These are some of my favorite things.

Wyatt Mason calls himself out for favoritism:

I have been haunted by some of the language I used to describe one of the suggested titles. In particular I wrote, foolishly, that

Robert Graves’s Goodbye to All That is my favorite full length memoir…

But “favorite” is a silly word to use to describe a book, much as for an adult the phrase “my best friend” is a suspiciously needy marker. Why saddle a book with favoriteness; why hobble the gait of intimacy with the heavy boots of bestness? For there are, with books, inevitably, many favorites–or so it seemed all too clear to me in the days since I announced my favoritism, as the astonished faces of any number of books I’ve spanned time with stared woundedly at me from the shelves…

I’d add that it imposes a limitation, or a bar to clear, for any that follow – a competition, where there shouldn’t (or couldn’t) be competition.  (Not that competition is always a bad thing, mind you.  Cock-a-doodle-doo.)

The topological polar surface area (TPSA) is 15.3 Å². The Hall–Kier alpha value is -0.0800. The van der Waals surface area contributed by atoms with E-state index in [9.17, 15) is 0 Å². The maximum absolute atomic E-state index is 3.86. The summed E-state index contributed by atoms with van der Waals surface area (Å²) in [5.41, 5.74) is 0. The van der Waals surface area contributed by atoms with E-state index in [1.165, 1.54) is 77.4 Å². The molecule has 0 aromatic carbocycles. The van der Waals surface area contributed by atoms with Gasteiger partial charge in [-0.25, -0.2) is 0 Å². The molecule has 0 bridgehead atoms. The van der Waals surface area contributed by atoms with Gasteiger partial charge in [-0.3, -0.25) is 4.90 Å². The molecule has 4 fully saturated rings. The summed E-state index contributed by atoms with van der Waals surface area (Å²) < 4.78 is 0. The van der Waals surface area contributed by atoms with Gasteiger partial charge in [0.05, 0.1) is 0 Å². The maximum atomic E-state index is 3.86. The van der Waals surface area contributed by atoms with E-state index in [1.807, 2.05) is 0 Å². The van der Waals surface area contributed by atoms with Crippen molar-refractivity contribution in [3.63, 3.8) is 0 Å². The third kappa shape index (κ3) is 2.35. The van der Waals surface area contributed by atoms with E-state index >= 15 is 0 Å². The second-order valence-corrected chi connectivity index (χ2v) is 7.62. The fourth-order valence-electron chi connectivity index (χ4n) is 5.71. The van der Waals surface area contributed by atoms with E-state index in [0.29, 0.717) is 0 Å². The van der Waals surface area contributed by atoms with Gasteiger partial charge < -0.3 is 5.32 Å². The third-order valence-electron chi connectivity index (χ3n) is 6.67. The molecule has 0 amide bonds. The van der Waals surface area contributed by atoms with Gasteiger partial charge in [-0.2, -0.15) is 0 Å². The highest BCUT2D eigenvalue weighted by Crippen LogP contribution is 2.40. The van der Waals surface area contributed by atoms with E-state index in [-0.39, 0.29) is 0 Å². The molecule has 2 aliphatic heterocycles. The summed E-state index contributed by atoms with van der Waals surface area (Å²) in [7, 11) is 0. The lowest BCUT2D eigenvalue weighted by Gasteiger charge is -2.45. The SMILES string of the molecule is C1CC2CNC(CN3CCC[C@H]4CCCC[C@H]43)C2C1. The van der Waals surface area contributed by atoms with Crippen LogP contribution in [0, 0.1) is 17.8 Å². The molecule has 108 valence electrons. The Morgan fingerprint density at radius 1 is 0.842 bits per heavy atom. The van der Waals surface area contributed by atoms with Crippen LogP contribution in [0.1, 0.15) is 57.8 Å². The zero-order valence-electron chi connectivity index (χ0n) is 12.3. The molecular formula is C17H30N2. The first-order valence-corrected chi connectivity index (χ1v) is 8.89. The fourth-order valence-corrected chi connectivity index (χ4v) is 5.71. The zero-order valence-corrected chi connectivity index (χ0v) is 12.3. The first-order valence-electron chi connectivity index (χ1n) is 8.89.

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One thought on “These are some of my favorite things.

  1. I don’t like playing favorites, either. To me, that implies a set of unchanging standards by which you judge all books. I prefer taking each book on its own merits. Hell, I don’t even pick up every book for the same reasons. Sometimes I pick up a book just to broaden my horizons, even though I may not necessarily enjoy a certain book. I’d never say Tolstoy is a favorite of mine, but I’m still glad I read “Anna Karenina,” and I’ll still read “War and Peace” this year.

    Cock-a-doodle-doo.

    I think the 2009 ToB, should they actually hold it, would be a little predictable. 2008 was really 2666.

    The only other book I read that was published in ’08 was “Beijing Coma.” Don’t rush to put it on your TBR pile. It was interesting for a bit, but it flames out about halfway through and becomes so redundant that it’s tiresome. It becomes a tragedy where we already know how the tragedy happens. Which isn’t very compelling, if you ask me.

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